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DETROIT-Retail vacancies have risen, and construction has slowed in the metropolitan area in the last year, but sales of retail buildings have stayed strong, according to a recent study by Marcus and Millichap. The economy hasn’t hit the Detroit area as hard as other areas in the US, says James Holt of the company.

“This can be attributed to Detroit’s industry diversification, absence of a large concentration of high-tech and the positive impact sales incentives have had on the automotive industry,” Holt says.

However, the economic downturn has still hit the area. For example, current conditions will prompt developers to remove several million square feet of construction from their drawing boards, Holt says.

“Only 1.3 million sf of new space is expected in 2003, a 43% decline from the 2.3 million sf added in 2002,” he says.

Projects include Milford Crossings in Milford, Oakwood Plaza in Allen Park, Willow Ridge in Van Buren, Chesterfield Commons in Chesterfield and Gateway II in Farmington Hills, as well as redevelopment efforts in the area.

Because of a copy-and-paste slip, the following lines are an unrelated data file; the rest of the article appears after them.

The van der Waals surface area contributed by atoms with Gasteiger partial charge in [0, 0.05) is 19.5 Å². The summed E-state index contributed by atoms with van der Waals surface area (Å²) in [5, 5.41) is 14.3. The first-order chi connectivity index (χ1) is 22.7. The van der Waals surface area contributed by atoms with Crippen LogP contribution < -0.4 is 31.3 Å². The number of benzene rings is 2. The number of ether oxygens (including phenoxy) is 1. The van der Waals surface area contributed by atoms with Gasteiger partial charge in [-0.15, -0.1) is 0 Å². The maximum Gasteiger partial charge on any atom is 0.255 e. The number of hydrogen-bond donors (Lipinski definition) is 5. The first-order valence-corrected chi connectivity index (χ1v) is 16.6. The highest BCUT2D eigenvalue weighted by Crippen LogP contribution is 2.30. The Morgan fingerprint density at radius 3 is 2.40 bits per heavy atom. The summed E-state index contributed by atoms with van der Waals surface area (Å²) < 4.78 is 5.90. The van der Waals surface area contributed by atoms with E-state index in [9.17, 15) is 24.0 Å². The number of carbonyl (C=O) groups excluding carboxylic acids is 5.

Vacancies are expected to continue an upward climb into 2003, and are anticipated to close in December at more than 9%, Holt says. Rent growth has stagnated, he says, and more space has come into the market because of bankruptcies such as Jacobson’s and Kmart.

Good news is around the corner, however, Holt adds.

“Improved occupancies should be evident by 2003,” he believes. Also, big box developments have not faltered, Holt adds.

“Home Depot has four stores under construction or planned in Detroit and Farmington Hills, Walgreens remains active with three new stores in the planning phase and CVS, Lowe’s and Target also have stores under construction or well into the planning process,” Holt says.

Steady sales are expected ahead, Holt predicts. Through September 2002, sales of retail centers–68 transactions–had already surpassed the total number of transactions recorded in 2001. Free-standing retail continued to dominate activity.

Holt says the Detroit area’s short-term retail future is cloudy, and vacancies could continue to increase.

“Longer-term, however, prospects for positive economic growth, increased retail demand and a sharp decline in new completions will put Detroit retail back on a positive track,” he says.

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